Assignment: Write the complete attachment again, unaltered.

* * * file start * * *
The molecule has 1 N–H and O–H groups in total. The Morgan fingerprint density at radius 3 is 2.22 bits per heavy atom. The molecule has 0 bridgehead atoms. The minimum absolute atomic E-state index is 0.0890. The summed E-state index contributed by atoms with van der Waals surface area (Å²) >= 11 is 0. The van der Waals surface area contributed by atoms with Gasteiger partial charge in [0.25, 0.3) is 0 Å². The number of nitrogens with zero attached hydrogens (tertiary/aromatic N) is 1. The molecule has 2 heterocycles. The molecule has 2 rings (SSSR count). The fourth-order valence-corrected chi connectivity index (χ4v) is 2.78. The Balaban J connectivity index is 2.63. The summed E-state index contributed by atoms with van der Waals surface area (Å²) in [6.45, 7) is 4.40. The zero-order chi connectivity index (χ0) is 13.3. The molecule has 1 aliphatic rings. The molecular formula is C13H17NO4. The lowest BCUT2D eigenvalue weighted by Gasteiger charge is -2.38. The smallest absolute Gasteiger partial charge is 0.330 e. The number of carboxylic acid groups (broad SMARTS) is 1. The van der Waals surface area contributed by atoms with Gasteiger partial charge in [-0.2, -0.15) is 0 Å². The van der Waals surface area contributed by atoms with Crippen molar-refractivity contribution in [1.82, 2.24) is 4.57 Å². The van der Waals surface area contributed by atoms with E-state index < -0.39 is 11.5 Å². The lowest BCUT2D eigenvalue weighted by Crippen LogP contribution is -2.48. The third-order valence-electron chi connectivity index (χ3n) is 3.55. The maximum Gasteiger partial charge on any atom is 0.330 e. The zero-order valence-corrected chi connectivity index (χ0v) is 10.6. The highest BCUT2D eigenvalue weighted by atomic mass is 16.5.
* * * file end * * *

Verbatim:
The molecule has 1 N–H and O–H groups in total. The Morgan fingerprint density at radius 3 is 2.22 bits per heavy atom. The molecule has 0 bridgehead atoms. The minimum absolute atomic E-state index is 0.0890. The summed E-state index contributed by atoms with van der Waals surface area (Å²) >= 11 is 0. The van der Waals surface area contributed by atoms with Gasteiger partial charge in [0.25, 0.3) is 0 Å². The number of nitrogens with zero attached hydrogens (tertiary/aromatic N) is 1. The molecule has 2 heterocycles. The molecule has 2 rings (SSSR count). The fourth-order valence-corrected chi connectivity index (χ4v) is 2.78. The Balaban J connectivity index is 2.63. The summed E-state index contributed by atoms with van der Waals surface area (Å²) in [6.45, 7) is 4.40. The zero-order chi connectivity index (χ0) is 13.3. The molecule has 1 aliphatic rings. The molecular formula is C13H17NO4. The lowest BCUT2D eigenvalue weighted by Gasteiger charge is -2.38. The smallest absolute Gasteiger partial charge is 0.330 e. The number of carboxylic acid groups (broad SMARTS) is 1. The van der Waals surface area contributed by atoms with Gasteiger partial charge in [-0.2, -0.15) is 0 Å². The van der Waals surface area contributed by atoms with Crippen molar-refractivity contribution in [1.82, 2.24) is 4.57 Å². The van der Waals surface area contributed by atoms with E-state index < -0.39 is 11.5 Å². The lowest BCUT2D eigenvalue weighted by Crippen LogP contribution is -2.48. The third-order valence-electron chi connectivity index (χ3n) is 3.55. The maximum Gasteiger partial charge on any atom is 0.330 e. The zero-order valence-corrected chi connectivity index (χ0v) is 10.6. The highest BCUT2D eigenvalue weighted by atomic mass is 16.5.